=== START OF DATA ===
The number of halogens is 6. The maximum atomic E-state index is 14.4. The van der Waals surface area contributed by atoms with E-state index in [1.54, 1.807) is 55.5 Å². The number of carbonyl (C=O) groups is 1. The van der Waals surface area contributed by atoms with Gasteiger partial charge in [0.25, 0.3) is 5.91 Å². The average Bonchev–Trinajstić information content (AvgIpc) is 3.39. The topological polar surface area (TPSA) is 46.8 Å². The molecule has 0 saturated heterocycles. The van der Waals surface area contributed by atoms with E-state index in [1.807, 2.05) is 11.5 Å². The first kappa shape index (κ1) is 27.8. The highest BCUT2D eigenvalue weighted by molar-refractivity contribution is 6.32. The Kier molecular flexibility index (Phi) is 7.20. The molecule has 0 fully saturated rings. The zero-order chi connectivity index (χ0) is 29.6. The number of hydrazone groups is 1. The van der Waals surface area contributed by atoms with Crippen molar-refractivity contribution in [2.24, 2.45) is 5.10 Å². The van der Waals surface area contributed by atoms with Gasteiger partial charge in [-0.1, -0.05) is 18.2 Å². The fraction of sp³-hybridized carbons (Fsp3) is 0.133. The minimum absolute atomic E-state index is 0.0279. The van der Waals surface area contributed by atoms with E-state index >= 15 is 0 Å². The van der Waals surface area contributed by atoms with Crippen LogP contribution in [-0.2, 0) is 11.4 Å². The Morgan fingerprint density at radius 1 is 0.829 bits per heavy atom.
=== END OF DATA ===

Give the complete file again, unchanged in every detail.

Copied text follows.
The number of halogens is 6. The maximum atomic E-state index is 14.4. The van der Waals surface area contributed by atoms with E-state index in [1.54, 1.807) is 55.5 Å². The number of carbonyl (C=O) groups is 1. The van der Waals surface area contributed by atoms with Gasteiger partial charge in [0.25, 0.3) is 5.91 Å². The average Bonchev–Trinajstić information content (AvgIpc) is 3.39. The topological polar surface area (TPSA) is 46.8 Å². The molecule has 0 saturated heterocycles. The van der Waals surface area contributed by atoms with E-state index in [1.807, 2.05) is 11.5 Å². The first kappa shape index (κ1) is 27.8. The highest BCUT2D eigenvalue weighted by molar-refractivity contribution is 6.32. The Kier molecular flexibility index (Phi) is 7.20. The molecule has 0 fully saturated rings. The zero-order chi connectivity index (χ0) is 29.6. The number of hydrazone groups is 1. The van der Waals surface area contributed by atoms with Crippen molar-refractivity contribution in [2.24, 2.45) is 5.10 Å². The van der Waals surface area contributed by atoms with Gasteiger partial charge in [-0.1, -0.05) is 18.2 Å². The fraction of sp³-hybridized carbons (Fsp3) is 0.133. The minimum absolute atomic E-state index is 0.0279. The van der Waals surface area contributed by atoms with E-state index >= 15 is 0 Å². The van der Waals surface area contributed by atoms with Crippen LogP contribution in [-0.2, 0) is 11.4 Å². The Morgan fingerprint density at radius 1 is 0.829 bits per heavy atom.